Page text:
Greenhouse Canada

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Problem solvers

September 23, 2013  By Dave Harrison

Canada’s reputation for leading edge greenhouse innovation is well
established, a key factor in the sector’s success in North American

Canada’s reputation for leading edge greenhouse innovation is well established, a key factor in the sector’s success in North American markets.

Consultant Abida Nasreen and Dr. Les Shipp check plants in a screened compartment.



The Greenhouse and Processing Crops Research Centre in Harrow, Ontario, is contributing significantly to the continued growth of the industry across Canada.

The Centre is the largest greenhouse research facility in North America, and is situated near Leamington, home to the largest concentration of greenhouse vegetable production in North America.

We recently toured the centre, to highlight a few of the projects now underway.


■ There may be a new star performer among predatory mites.

Harrow is doing considerable work with LEDs


Amblydromalus limonicus is a new product in Canada, and it’s already making an impression with researchers.

Dr. Les Shipp, a greenhouse entomologist with Agriculture and Agri-Food Canada, is heading research into which predatory mites provides the best early season thrips control in pepper crops.

The team evaluated limonicus along with two more established predators – Neoseiulus cucumeris and Amblyseius swirskii – comparing their predation rates of first instar thrips larvae, the normal prey for these mites.

Limonicus performed a little better than the other two in terms of predation rates, but it is pricier. When growers consider their options, they have to determine what is the most cost-effective control strategy.

The added bonus with limonicus is that it feeds not only on first instar thrips larvae, but also on the second instar larval stage.

Swirskii also feeds on second instar larvae, but not as much as limonicus.

Cucumeris is too small to feed on this larger stage as it would simply be flicked off.

Having a predator that goes after multiple stages is a big plus. If the release timing is a little off and the mite misses its prey stage, it will take much longer to gain control. “However, if they feed on more than one instar, you will get control much faster,” says Shipp.

The researchers are continuing their trials with these mites.

Some mites are also generalist predators and feed on more than one prey. Swirskii is a good example, as it also feeds on immature whitefly
stages. Limonicus is thought to do the same.

This would give growers a little more help in pest control, and would also provide another food source for the predators.


■ Some predators feed on pollen, too. “We’ve been looking at using pollen as a supplemental food source,” says Shipp.

Most recently, he’s worked with a pair of cut flower growers who have been placing pollen on cut mum plants to see if it will boost the population levels of predatory mites. “We’re seeing some positive results.”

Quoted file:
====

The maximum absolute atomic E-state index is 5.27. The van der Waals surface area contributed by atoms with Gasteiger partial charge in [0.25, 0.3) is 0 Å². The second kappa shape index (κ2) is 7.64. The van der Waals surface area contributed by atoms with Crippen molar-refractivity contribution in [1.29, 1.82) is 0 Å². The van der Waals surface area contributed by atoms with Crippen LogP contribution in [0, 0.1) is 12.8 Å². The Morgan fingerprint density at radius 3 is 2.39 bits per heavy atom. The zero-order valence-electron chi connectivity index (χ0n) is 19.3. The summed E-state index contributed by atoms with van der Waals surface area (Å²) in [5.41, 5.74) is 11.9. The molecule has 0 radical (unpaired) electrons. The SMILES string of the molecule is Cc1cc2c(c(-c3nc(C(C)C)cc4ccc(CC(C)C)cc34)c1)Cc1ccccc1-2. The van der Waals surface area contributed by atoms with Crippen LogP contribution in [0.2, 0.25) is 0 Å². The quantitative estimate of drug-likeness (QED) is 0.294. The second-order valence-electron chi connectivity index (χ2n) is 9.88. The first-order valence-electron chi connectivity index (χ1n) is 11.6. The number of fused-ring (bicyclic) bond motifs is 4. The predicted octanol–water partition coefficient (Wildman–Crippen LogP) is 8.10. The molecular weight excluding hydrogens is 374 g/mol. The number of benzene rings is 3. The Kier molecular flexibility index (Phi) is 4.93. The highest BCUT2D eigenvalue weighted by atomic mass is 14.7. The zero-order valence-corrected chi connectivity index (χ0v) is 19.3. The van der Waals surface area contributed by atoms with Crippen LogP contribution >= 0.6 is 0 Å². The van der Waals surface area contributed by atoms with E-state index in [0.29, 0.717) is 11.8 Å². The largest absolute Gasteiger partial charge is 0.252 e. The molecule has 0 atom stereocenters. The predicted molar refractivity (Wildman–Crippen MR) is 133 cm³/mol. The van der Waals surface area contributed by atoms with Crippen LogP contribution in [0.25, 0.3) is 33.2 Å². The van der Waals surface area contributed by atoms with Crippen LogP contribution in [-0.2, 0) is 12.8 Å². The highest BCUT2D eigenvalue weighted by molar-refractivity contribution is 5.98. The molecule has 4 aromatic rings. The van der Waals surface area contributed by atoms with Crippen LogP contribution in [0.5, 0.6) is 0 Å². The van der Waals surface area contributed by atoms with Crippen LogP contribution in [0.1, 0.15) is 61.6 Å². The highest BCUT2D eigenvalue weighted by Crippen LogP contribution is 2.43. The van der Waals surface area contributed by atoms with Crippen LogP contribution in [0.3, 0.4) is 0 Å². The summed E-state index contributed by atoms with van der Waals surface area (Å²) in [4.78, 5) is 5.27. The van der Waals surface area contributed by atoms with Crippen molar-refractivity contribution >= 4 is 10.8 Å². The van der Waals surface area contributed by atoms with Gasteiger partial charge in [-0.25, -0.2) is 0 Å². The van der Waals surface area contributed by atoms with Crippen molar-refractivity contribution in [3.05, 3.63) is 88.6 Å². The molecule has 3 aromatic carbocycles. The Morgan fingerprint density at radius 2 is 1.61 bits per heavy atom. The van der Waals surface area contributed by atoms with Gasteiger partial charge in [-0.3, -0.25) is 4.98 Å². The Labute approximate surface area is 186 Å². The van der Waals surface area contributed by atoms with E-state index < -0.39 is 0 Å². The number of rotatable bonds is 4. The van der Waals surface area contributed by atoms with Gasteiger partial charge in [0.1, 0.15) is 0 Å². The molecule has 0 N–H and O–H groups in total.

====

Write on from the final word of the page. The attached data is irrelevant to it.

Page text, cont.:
Pest management research in one sector can be applicable to both industry sectors: ornamental and vegetable crops. There’s a good chance a product or process that works well on vegetable crops, for example, would also apply in ornamentals, with a little fine-tuning.

“Of course, you’d have to work out certain things because you’re dealing with different production systems and plants,” says Shipp.


■ In another project, Shipp and his colleagues are studying how supplemental lighting affects pest management.

This work is becoming increasingly important as more and more growers are considering year-round production, and that involves either HPS or LED systems, or both.

One project has looked at whitefly control. Lights are on for 16 hours a day. No one really knows what happens to predators or pests under these conditions.

He’s collaborating with colleagues in Finland and Norway. Growers in those countries have been using supplemental lighting for a number of years. “They’re studying these same issues,” says Shipp.

The work at Harrow is in its early stages. It is looking at the effectiveness of Eretmocerus eremicus in controlling whiteflies under supplemental lighting conditions.

Research is also looking at how supplemental lighting affects bees and pollination. If lights come on earlier in the day, it will affect bee movement because they will come out earlier. Things have to be timed just right for the flowers to be open when the bees come out to ensure optimal pollination.


■ Projects are often grower initated, Shipp says. The Centre enjoys a close relationship with the Ontario Greenhouse Vegetable Growers association, among other grower groups.

Consultant Abida Nasreen, for example, had worked on a number of projects with Shipp on a contract funded by the OGVG.


■ Year-round greenhouse vegetable production can help growers gain a competitive edge in the marketplace. Most retailers prefer dealing with a single supplier, someone who can offer consistent, high quality vegetables throughout the year.

University of Waterloo co-op students Kathleen Brown and Michael MacLeod are assisting with Dr. Xiuming Hao’s research.


Dr. Xiuming Hao is heading a number of projects assisting with that goal. Included is a continuation of a three-year supplemental lighting project, a lighting system comparison study of HPS and plasma light, new greenhouse cover materials, and a unique dehumidification system that will take the stress off summer crops.

This year, the focus is on tomatoes, following last year’s research with cucumbers. This project has funding support from the Ontario Greenhouse Vegetable Growers (OGVG).

Last year’s cucumber trial saw some higher yields. Research colleague Dr. Rong Cao of the Guelph Food Research Centre also found supplemental lighting increased health promoting compounds, such as antioxidants.

In the past, most work with supplemental lighting focused on HPS systems placed above the crop. This is great for providing light to the top of the plant, but the bottom of the plant doesn’t get the same benefit. Providing LED inter-lighting within the canopy can address that challenge, and may improve light use efficiency of the whole plant.

LEDs are also more energy efficient. However, more research is required to find the best ways to grow crops with LED inter-lighting to realize the potential benefits.

This year, he’s experimenting with a variety of lighting combinations. Top HPS systems are operating at either 120 or 200 micromoles/m2/s, while the LEDs are being applied with either one module or two, providing about 40 or 80 micromoles/m2/s inter-lighting. The research will determine which combination works best.

This year’s trials will also study different spectrums of LED inter-lighting, similar to last year, to investigate their impact on health-promoting compounds in tomatoes.


■ Hao is looking for new lighting sources that can help boost production and be more energy efficient.